The savings rate for health expenses in Kenya is very low. This can be quite devastating when medical emergencies happen. At this point, it is often too late to find enough money. To address this dilemma, there needs to be a shift in attitudes and norms towards saving more money in advance of health crises.
We hypothesized that some people hold inaccurate beliefs about savings. They underestimate the importance of saving for health. Previous research has shown that people perceive an event as more common or likely if it easily springs to mind. Thus, we predicted that people would reconsider the importance of saving for health by exposing them to stories of characters who experienced health emergencies and who were then relieved that they had saved in advance. Our partners, the PharmAccess Foundation and CarePay, used the mobile health savings wallet M-TIBA to test this hypothesis via storytelling.
We created four different stories about fictional characters that were skeptical about health savings at first but were ultimately relieved that they had saved in M-Tiba. This allowed these characters to cope with health emergencies. Scripts told stories from the point of view of a father or a mother and focused on the benefits of saving. There was also a control condition in which subjects were not told any story. After, subjects were asked questions about how much they value saving for health, as well as their perceptions of how much others in their community save for health. These questions were asked one day before the story-telling intervention, and then three and 21 days after.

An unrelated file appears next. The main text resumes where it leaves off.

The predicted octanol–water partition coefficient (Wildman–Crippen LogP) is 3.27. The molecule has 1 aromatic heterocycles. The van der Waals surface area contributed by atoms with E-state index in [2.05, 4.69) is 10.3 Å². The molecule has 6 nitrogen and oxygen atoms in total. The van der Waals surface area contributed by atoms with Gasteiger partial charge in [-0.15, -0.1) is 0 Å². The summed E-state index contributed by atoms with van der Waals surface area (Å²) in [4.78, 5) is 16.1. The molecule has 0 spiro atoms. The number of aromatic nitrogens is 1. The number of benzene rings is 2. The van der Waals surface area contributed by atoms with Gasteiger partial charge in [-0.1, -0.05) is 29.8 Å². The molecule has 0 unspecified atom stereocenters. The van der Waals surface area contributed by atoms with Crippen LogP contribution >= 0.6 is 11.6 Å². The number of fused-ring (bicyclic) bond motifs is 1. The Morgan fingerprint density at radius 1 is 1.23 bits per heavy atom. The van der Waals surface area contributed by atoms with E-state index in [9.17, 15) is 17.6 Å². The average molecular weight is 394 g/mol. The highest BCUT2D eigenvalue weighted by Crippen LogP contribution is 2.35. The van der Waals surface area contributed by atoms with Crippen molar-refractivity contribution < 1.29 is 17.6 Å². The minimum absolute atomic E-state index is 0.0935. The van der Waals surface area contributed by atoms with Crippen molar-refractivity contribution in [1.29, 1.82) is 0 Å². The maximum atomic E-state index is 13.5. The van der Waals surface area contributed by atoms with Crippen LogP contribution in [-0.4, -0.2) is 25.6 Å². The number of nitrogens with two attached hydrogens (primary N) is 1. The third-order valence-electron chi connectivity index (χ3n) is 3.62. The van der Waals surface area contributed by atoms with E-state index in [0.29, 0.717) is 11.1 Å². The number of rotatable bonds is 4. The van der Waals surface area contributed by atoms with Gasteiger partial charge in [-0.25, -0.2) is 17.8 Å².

Why it matters
Saving for healthcare is only one example of the many ways people benefit from saving, both in the short and long term. It can be an incredibly important step towards financial stability. Over one million people have already started saving as a result of this program.
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